What was it like shooting the people in the video? Were you able to communicate with them at all before you started shooting video of them?
I really didnâ€™t have to direct anyone who was being filmed except for the interviews. I much prefer shooting at-hoc,Â it keeps it real. I guess the experience of shooting countless thousands of people at weddings over the years sharpens your ability to get the shot first without people knowing you are shooting. I find once you ask a person to do the simplest thing on camera it just ends up looking fake. You have to get it the first time, for real.
Was it just you on safari, or did you bring a crew?
It was very much a one-man-band trip. I wouldnâ€™t recommend the single op method for such a big trip, I really had to work incredibly hard. Hopefully next time I can take a second operator and we can collaborate and share the shooting load. Unfortunately though my argument that I second person is really required might be hard to make seeing as I have now done one trip solo!
What was the deliverable from the project? Other clips besides the film that I saw?
The main deliverable was the Iconic Images Namibia film. I also promised to cut another beauty reel of the other footage captured on the journey. There also is interest to but a longer rough cut of all the footage to give to the clients who actually paid to be on this trip.
You mentioned future projects with Iconic. Would this be the same sort of work, but focusing on their offerings in different parts of the world?
It was really nice to be told even before any footage was seen that they were impressed with my work ethic and would like to invite me back. Iconic has trips to several other amazing destinations currently slated for 2013 and 2014. East Africa and Antarctica are what seem to be the top of the list at the moment to have captured. Iâ€™d be thrilled to go to either, its really a dream come true to be back shooting what I love.
Were there any particular challenges to shooting wildlife video in Africa that you hadn’t encountered before?
It was the first time I had encountered land mammals that will actively seek out to kill you if you get out of the vehicle. Australia has venomous snakes and spiders, but nothing much that has the prey instinct built in. So that takes some time to get used to! But the great thing about these tours is that you are always surrounded by people who know what and how to treat the environment and the creatures in it. You would really have to do something dumb to get taken â€“ like get out of the vehicle when there is a pride of lions nearby.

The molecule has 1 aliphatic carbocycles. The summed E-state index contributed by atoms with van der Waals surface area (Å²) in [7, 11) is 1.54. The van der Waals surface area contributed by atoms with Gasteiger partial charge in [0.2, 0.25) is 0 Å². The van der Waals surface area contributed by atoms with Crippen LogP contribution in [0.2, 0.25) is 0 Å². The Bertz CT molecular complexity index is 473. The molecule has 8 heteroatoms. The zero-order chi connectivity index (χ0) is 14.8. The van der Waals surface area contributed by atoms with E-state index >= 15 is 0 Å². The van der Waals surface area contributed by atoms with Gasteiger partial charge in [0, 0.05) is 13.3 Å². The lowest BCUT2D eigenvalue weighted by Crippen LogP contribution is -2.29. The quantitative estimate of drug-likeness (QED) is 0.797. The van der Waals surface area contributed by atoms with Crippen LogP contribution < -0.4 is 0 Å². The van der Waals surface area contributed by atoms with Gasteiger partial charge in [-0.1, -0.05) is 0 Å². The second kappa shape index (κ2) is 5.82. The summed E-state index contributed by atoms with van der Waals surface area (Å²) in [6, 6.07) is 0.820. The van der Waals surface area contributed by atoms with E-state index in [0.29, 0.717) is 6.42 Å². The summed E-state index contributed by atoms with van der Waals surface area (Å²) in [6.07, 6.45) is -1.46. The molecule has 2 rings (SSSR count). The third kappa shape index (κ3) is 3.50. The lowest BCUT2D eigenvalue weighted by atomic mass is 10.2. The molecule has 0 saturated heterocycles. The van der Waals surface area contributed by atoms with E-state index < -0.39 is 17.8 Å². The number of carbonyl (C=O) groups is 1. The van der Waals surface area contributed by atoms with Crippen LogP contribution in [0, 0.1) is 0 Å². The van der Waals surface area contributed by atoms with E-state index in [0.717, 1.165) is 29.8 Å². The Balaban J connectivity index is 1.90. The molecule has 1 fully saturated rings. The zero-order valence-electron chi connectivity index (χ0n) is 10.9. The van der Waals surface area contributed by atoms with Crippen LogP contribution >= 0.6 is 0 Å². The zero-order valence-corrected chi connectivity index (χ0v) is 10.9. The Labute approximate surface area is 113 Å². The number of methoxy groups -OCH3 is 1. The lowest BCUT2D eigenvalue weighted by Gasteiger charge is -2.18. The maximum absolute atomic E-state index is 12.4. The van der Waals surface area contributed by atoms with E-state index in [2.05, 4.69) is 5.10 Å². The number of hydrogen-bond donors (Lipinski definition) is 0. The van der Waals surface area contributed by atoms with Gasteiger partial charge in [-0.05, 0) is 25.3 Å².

What about shooting wildlife and safari video vs. other types of location work you do, in terms of the challenges as a filmmaker?
Its a great challenge to film wildlife. They say donâ€™t work with children or animals for a reason. They really have no regard for the best light, the best angle or when to take flight. A great wildlife cameraman is someone who has a great understanding of wildlife. If you get to know an animals behaviour, you can anticipate when they will move, be spooked or react. Thatâ€™s when you get the magic moments. One rule I always remember when approaching an animal that may take off is to get a shot first from your first position. Then edge closer improving your shot. Film again. Then move closer still. An easy mistake is to go for the best position possible first but you are much more likely to miss the shot completely. Of course filming from hides is the best scenario. We were fortunate to shoot from an incredible hide in Botswana at a water hole. Over 50 elephants turned up and put on an amazing display of mud baths, interactions, baby play and some tussles. The film can be seen here:
Besides possible future safaris with Iconic Images, do you have any other projects of this sort in the works?
I am really hopeful that not only will this experience lead to more successful films for iconic but also open the doors for similar assignments. There is also talk of developing a television series. I am excited to see what 2013 brings.
What advice do you have for readers who come from the corporate or live event world that want to get into tourism, travel, or wildlife video as part of their businesses?
There is certainly no easy entry into any new field you want to break into. This is usually because people do like to pigeon hole your work into one area. If you dont currently have tourism/travel/animal showreels or past films to show, it can be hard to convince someone you are the right person for the job. But you can think creatively. Perhaps shoot some relevant material on your own time and combine this with your previous reels. It can take a leap to secure your first foot in the door, but once you do, it can only grow. Having great fundamentals to your work â€“ striking visuals, tight editing, punchy grading and great storytelling will all help attract the sort of work you yearn for. I think following your passion is always the best move â€“ people do react to seeing drive. I certainly dont forget sending all my little short films to Malcolm Douglas. He couldnâ€™t ignore me forever.Â J
Is there anything else our readers should know about travel/tourism/wildlife filmmaking?
I think its an exciting time for this genre. Of course there is still the immensely powerful BBC and National Geographic productions, but I think there is definitely going to be a growing number of high quality series and films coming from small producers. The huge variety of affordable cameras now available (including the ever growing high speed, raw +Â 4K cine cams) means the tech is no longer only available to the big guns. A great idea, told and shot well will always stand a chance.
(cover photo credit: snap from the video)